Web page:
Obsessed with the Deficit — and Ignoring the Economic Mess: Why are we spending so much time and effort bloviating about long-term deficits and so little trying to untangle the immediate economic mess that we're in?
Perhaps it isn't a coincidence that so many of the people whinnying the loudest are prominent members of the financial community, the sector that has had the most to do with hollowing out our manufacturing base and creating the Ponzi scheme in housing that caused the 2008 bust. After all that uncreative destruction, they need to polish their high-minded credentials. (See how some Americans are facing the prospect of long-term unemployment.).
There is, for example, Glenn Hubbard, who was featured on the New York Times op-ed page recently in defense of the deficit commission, describing the problem this way: "We have designed entitlements for a welfare state we cannot afford." This is the same Glenn Hubbard who served as George W. Bush's chief economic adviser when Dick Cheney was saying that "Reagan proved deficits don't matter." One imagines that if Hubbard was so concerned about deficits, he might have resigned in protest from an Administration dedicated to creating them. But, no, he's here to speak truth to the powerless — to the middle-class folks whose major asset, their home, was trashed by financial speculators, thereby wrecking their retirement plans and creating the consumer implosion we're now suffering. Hubbard is telling them they now have to take yet another hit, on their old-age pensions and health insurance, for the greater good.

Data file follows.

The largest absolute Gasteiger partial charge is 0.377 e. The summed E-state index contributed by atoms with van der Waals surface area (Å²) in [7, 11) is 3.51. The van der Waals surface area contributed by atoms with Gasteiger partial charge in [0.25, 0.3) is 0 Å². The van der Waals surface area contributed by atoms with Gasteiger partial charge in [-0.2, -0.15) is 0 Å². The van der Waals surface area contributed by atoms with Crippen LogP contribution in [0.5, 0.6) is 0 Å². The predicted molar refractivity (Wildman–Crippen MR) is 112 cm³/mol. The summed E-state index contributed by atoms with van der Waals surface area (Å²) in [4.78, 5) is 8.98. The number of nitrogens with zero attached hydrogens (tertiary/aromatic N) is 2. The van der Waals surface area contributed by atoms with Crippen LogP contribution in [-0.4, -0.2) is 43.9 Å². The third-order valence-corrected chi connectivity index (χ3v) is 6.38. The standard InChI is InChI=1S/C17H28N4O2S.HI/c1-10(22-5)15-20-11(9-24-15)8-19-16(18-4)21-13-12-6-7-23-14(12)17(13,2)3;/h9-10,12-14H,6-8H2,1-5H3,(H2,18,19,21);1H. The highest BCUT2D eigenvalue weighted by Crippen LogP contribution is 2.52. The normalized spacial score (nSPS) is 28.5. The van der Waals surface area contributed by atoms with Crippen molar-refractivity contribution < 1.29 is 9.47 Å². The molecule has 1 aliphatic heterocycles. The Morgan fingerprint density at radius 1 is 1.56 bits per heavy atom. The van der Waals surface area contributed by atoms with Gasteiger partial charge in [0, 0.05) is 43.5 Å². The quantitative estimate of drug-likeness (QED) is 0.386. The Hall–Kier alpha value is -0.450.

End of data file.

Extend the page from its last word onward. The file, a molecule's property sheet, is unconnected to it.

The obsession with long-term deficits is not limited to conservatives. Exuberantly wealthy center-left types who staged a leveraged buyout of the Democratic Party's economic policies in the 1980s — people like the deficit commission's Democratic co-chair, Erskine Bowles — have been reliable foghorns for long-term middle-class sacrifice. They tended to be big supporters of the irresponsible federal lenders Fannie Mae and Freddie Mac, and most egregiously, they shepherded the deregulation of the financial sector through Congress in the late 1990s. But unlike the Republicans, they trend toward fiscal responsibility. Pete Peterson, a nominal Republican who is a leader of this group, is in favor of higher taxes for the wealthy, means testing for Social Security and Medicare, serious cuts in the defense budget — and even a provision that would tax the profits of private-equity moguls as regular income instead of capital gains, a proposal that his former partner at the Blackstone Group, Stephen Schwarzman, compared to Hitler's invasion of Poland in 1939...